So perhaps there's some middle ground where we could define a machine which is concrete enough to code and teach people by, but abstract enough not to let coincidences slip by? I guess my metric here would be "could we theoretically write a run-time sanitizer for this".

alercah (Sep 06 2018 at 00:30, on Zulip):

(I suspect the answer is that yes, we could do so, provided that the program doesn't move bytes outside the sanitizer's purview. But we could imagine a world where e.g. the VM's extra tagging could include the filesystem and networked applications and such. I think the same would apply to RalfJ's tags in the stacked borrowed model)

alercah (Sep 06 2018 at 06:17, on Zulip):

I had a nice conversation tonight with @Nicole Mazzuca on Discord and I think I'm pretty much in agreement with her. The stuff I wrote above seems wrong at the edges, so please don't nitpick it too deeply. ;)

alercah (Sep 06 2018 at 06:19, on Zulip):

Although I just mean that about the stuff I wrote above. I'm unsure about lvalue/rvalue terminology, except to say that if we agree on the concepts then I'm not too concerned for now about the actual terms for them.

nikomatsakis (Sep 06 2018 at 09:52, on Zulip):

@alercah link to conversation, perhaps?

Nicole Mazzuca (Sep 06 2018 at 17:19, on Zulip):

@nikomatsakis it was in a private message

alercah (Sep 08 2018 at 21:04, on Zulip):

(oh, nvm, already addressed)

RalfJ (Sep 17 2018 at 18:07, on Zulip):

@Nicole Mazzuca

This is why I say it's not that complicated, and also, you need to understand this stuff anyways if you want to understand some stuff that Rust does around Drop/non-Copy types, and lifetimes, so I think it's entirely valid to define a model in terms of these things that Rust programmers should inherently understand. We should not define the model in terms of MIR, a specific lowering of Rust _that changes_ depending on optimizations and versions of Rust. I want to know what a valid lowering of Rust to assembler is, which means we should define a model in terms of Rust.

Rust is way too high-level to be specified directly. Things like pattern matching, struct initializers and other complex compound expressions should be desugared to a core language. I think it is one of the big mistakes of C/C++ to not do this. For the same reason that compiling C, C++ or Rust directly to hardware is hard and full of redundancy, it is not a good idea to specify them directly. IRs are extremely useful as a specification device, not just as building block of a compiler. For example, the fact that miri can "specify" (implement, really) Rust behavior without any notion of "read, read/write and owned" values to me is a big sign saying that we do not actually need these notions to talk about Rust behavior.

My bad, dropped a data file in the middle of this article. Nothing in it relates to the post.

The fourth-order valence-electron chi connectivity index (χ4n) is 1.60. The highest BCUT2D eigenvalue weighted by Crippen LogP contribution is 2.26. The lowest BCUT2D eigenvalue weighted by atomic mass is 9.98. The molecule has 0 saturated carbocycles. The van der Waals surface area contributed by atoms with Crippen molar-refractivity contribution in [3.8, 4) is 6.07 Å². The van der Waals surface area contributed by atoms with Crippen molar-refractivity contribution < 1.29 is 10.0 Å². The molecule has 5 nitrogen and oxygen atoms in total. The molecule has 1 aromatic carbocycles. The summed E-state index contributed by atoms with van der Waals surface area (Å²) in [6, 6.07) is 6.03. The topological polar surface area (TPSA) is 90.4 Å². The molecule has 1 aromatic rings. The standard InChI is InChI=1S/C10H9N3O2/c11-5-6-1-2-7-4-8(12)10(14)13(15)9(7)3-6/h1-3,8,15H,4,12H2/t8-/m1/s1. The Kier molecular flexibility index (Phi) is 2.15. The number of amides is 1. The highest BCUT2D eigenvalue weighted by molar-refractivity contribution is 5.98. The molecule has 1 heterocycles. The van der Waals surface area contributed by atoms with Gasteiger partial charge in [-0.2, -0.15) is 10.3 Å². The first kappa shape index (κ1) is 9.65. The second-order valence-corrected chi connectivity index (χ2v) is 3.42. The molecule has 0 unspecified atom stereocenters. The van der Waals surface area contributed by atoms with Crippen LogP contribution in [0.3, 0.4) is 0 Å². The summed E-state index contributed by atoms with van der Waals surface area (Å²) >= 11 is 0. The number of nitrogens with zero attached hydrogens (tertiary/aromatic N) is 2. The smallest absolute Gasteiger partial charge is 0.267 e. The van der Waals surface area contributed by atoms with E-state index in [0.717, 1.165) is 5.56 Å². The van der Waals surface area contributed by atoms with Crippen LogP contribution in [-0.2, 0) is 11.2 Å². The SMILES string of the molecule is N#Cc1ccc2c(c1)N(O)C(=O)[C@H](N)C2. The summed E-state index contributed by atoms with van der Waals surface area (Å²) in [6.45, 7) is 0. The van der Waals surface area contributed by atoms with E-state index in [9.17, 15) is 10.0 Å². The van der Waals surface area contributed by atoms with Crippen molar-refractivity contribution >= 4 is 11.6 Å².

That core language does not have to be MIR, but I think something close to MIR is a pretty good choice.

RalfJ (Sep 17 2018 at 18:10, on Zulip):

An lvalue is any expression which refers to a specific place in memory, and you can only access one of these through the * or [] operators. An rvalue is any expression which is not an lvalue.

Your notion of a "value" must be very far from mine. In my world (using the usual PL terminology), expressions evaluate to values, but most of the time they are not values. A value is a fully computed "thing" -- a number, or a memory location, or so. It is something static. An expression is a computation that results in a value, it is something dynamic (and then we can bikeshed about whether it can have sideffects or whether those are treated separately).